A few years ago a guy named John Gilmore (one of the original guys at Sun Microsystems and a co-founder of the Electronic Frontier Foundation) was prevented from boarding a Southwest Airlines domestic flight a few years ago because he didn’t have a photo ID. He has no driver’s license and didn’t have his international passport with him.

But it gets better: he decided to sue John Ashcroft (yay!) in District Court in 2002. During the case, government lawyers said the U.S. Government does *not* require passengers to show identification, but that the airlines may challenge passengers and ask for ID in order to “[achieve] the government’s objective of preventing air piracy.”

According to the lawyers, there is a government directive to the *airlines* requiring them to ask for ID. But– ha!– it’s a security directive that is sealed and not available to the public. In other words, rules that airline passengers are required to follow are not actually available for the passengers to review. Hmm.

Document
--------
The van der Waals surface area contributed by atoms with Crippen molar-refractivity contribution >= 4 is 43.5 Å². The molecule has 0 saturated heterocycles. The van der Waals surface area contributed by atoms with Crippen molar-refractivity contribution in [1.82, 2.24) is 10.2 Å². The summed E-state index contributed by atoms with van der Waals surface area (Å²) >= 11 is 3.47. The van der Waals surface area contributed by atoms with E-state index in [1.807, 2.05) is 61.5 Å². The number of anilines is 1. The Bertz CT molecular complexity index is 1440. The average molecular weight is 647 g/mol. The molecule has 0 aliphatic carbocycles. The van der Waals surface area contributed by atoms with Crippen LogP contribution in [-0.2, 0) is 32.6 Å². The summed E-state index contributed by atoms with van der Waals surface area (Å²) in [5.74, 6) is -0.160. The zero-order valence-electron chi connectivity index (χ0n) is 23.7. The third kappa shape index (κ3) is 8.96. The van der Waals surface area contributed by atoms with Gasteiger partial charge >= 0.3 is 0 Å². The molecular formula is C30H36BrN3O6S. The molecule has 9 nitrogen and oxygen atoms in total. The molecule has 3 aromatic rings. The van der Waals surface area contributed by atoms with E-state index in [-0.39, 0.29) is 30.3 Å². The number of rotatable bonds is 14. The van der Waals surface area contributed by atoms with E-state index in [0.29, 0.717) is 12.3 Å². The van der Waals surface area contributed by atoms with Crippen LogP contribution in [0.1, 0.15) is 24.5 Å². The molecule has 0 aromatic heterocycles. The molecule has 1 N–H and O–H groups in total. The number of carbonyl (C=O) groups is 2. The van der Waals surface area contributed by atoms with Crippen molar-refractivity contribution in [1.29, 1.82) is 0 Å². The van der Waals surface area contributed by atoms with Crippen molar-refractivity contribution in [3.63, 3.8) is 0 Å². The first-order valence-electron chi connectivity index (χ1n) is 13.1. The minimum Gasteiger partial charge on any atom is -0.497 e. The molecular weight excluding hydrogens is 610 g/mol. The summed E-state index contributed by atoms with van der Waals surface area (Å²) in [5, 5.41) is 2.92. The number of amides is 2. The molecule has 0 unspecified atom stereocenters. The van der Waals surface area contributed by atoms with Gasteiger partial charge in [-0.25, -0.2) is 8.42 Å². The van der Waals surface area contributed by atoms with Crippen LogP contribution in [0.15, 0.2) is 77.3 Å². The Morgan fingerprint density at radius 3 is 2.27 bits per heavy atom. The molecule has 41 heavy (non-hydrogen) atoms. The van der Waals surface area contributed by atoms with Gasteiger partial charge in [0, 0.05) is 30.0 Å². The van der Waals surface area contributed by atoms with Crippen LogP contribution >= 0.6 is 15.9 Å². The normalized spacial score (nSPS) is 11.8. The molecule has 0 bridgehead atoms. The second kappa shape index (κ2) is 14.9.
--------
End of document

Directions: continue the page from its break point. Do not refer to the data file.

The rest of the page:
Gilmore’s argument in addition to the fact that he doesn’t have a photo ID except his passport– which isn’t required for domestic travel– is that requiring passengers to show ID doesn’t actually do anything for airline safety. Any halfwit terrorist will either have legitimate credentials, or will have a nicely forged set. Every one of the 9/11 hijackers did. Thus, requiring people to show them is a pointless exercise in “preventing air piracy”.

The case was eventually dismissed at the request of both Southwest Airlines and the U.S. Government. Now Gilmore is filing another court case, with the backing of several civil liberties groups, hoping to reopen the argument. It’ll be interesting to see where it goes.

Also, as a great side note, about a year later Gilmore decided to fly British Airways to London (apparently he’s okay with showing his passport to fly internationally) and wore a little button on his lapel that said “suspected terrorist”. It was a joke, of course, because he was making a statement that the way the airlines and the TSA treat U.S. citizens, it is as if we are all suspected terrorists. He was asked to remove it, he refused, and the captain turned the plane around (it was taxiing) and forced him to leave the flight. He was refused a second flight as well. The story is great.

Ahh, the fun of living in Post-9/11 America…